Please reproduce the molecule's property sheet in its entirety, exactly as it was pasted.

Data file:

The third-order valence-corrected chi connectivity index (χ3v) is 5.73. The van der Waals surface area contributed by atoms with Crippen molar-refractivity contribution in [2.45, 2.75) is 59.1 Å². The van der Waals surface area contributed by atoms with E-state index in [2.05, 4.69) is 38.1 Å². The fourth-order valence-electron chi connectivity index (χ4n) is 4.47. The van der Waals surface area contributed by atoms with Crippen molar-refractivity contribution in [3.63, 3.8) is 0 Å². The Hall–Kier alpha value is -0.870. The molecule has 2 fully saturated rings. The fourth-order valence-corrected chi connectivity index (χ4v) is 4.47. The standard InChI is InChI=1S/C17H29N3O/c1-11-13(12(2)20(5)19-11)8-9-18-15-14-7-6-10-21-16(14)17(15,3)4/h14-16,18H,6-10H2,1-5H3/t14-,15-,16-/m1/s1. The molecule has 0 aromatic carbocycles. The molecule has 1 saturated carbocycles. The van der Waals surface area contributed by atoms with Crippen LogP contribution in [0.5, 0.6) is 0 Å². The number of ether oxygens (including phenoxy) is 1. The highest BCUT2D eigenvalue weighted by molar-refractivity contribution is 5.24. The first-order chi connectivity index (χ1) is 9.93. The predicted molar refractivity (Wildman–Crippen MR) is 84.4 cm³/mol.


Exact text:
The third-order valence-corrected chi connectivity index (χ3v) is 5.73. The van der Waals surface area contributed by atoms with Crippen molar-refractivity contribution in [2.45, 2.75) is 59.1 Å². The van der Waals surface area contributed by atoms with E-state index in [2.05, 4.69) is 38.1 Å². The fourth-order valence-electron chi connectivity index (χ4n) is 4.47. The van der Waals surface area contributed by atoms with Crippen molar-refractivity contribution in [3.63, 3.8) is 0 Å². The Hall–Kier alpha value is -0.870. The molecule has 2 fully saturated rings. The fourth-order valence-corrected chi connectivity index (χ4v) is 4.47. The standard InChI is InChI=1S/C17H29N3O/c1-11-13(12(2)20(5)19-11)8-9-18-15-14-7-6-10-21-16(14)17(15,3)4/h14-16,18H,6-10H2,1-5H3/t14-,15-,16-/m1/s1. The molecule has 0 aromatic carbocycles. The molecule has 1 saturated carbocycles. The van der Waals surface area contributed by atoms with Crippen LogP contribution in [0.5, 0.6) is 0 Å². The number of ether oxygens (including phenoxy) is 1. The highest BCUT2D eigenvalue weighted by molar-refractivity contribution is 5.24. The first-order chi connectivity index (χ1) is 9.93. The predicted molar refractivity (Wildman–Crippen MR) is 84.4 cm³/mol.